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What is Moving Average

Moving Averages (MAs)

Moving average is a trend-following indicator and is one of the oldest, simplest, and most useful tools for traders. Whereas chart analysis is subjective and difficult to test, moving average signals are objective, precise, and not open to debate. Its purpose is to help traders identify if a new trend has started or if an old trend has ended, generating specific buy and sell signals. Moving averages are represented by lines plotted on price charts, each point reflecting the latest average price. In general, they reflect the average consensus of value at a specific period of time.


A moving average adds new prices as they occur, while dropping old ones. A rising moving average shows that the market is becoming more bullish, signaling you to stay long. A falling moving average shows that the crowd is becoming more bearish, signaling you to hold shorts.


Which data should I average?
Traders who use daily and weekly charts usually apply moving averages to closing prices. However, the construction of moving averages should be whatever works best for you. You can even add the Closing price + High + Low of each bar and divide the result by three, if you feel that this works better for you. Some people prefer to use a midpoint value, which is the result when you divide the day's range in half.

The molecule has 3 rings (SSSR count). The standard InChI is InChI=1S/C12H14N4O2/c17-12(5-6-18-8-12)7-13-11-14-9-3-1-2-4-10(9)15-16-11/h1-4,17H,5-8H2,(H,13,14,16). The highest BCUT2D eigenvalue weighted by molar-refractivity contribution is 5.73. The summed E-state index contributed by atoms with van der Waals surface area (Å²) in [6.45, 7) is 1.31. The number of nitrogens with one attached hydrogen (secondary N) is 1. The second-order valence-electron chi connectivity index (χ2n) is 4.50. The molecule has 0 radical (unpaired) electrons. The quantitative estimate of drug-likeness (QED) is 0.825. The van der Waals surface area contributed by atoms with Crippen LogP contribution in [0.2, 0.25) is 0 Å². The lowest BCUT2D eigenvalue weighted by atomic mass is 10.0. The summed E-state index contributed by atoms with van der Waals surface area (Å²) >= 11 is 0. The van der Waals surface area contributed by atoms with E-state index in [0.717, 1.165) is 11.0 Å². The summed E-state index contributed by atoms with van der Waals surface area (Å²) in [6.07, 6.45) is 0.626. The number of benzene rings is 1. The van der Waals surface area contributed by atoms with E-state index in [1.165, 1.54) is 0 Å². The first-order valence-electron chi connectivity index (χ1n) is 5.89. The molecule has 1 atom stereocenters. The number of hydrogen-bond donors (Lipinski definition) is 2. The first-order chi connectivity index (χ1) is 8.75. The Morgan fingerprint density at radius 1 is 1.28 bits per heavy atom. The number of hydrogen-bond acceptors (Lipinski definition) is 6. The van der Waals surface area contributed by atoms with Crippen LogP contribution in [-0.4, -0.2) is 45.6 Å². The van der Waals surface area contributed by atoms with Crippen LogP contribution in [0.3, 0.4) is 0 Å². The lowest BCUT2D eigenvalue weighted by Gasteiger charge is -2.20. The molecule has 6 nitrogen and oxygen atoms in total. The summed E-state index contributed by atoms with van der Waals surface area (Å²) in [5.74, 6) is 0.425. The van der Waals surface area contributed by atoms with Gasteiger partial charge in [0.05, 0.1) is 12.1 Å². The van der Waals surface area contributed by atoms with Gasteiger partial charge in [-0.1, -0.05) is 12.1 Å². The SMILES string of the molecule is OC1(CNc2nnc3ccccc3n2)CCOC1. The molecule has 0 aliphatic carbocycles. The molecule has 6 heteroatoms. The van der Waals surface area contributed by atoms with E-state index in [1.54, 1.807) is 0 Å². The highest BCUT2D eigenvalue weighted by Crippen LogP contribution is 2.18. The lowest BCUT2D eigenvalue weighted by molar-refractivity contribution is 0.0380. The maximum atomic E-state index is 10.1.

How long should I set the Moving Average?
After you construct the data that you will be using, you also need to choose the width of your time window:

1) Longer Averages (Slower)

Catch longer trends
Advantage: Have smoother moving averages
Disadvantage: Responds to trend changes slower, can miss important reversals
2) Shorter averages (Faster)


Catch minor trends
Advantage: Tracks prices better; able to signal trends earlier in the move
Disadvantage: Its average is more sensitive to trend changes and the more sensitive it is, the more likely it is to pick random noise? and produce false signals or deviations from the main trend, also known as whipsaws.
The longer time frames work better as long as the trend continues, but a shorter average is better to use when the trend is reversing. Nevertheless, make sure you test whatever width you choose to use on your own set of data.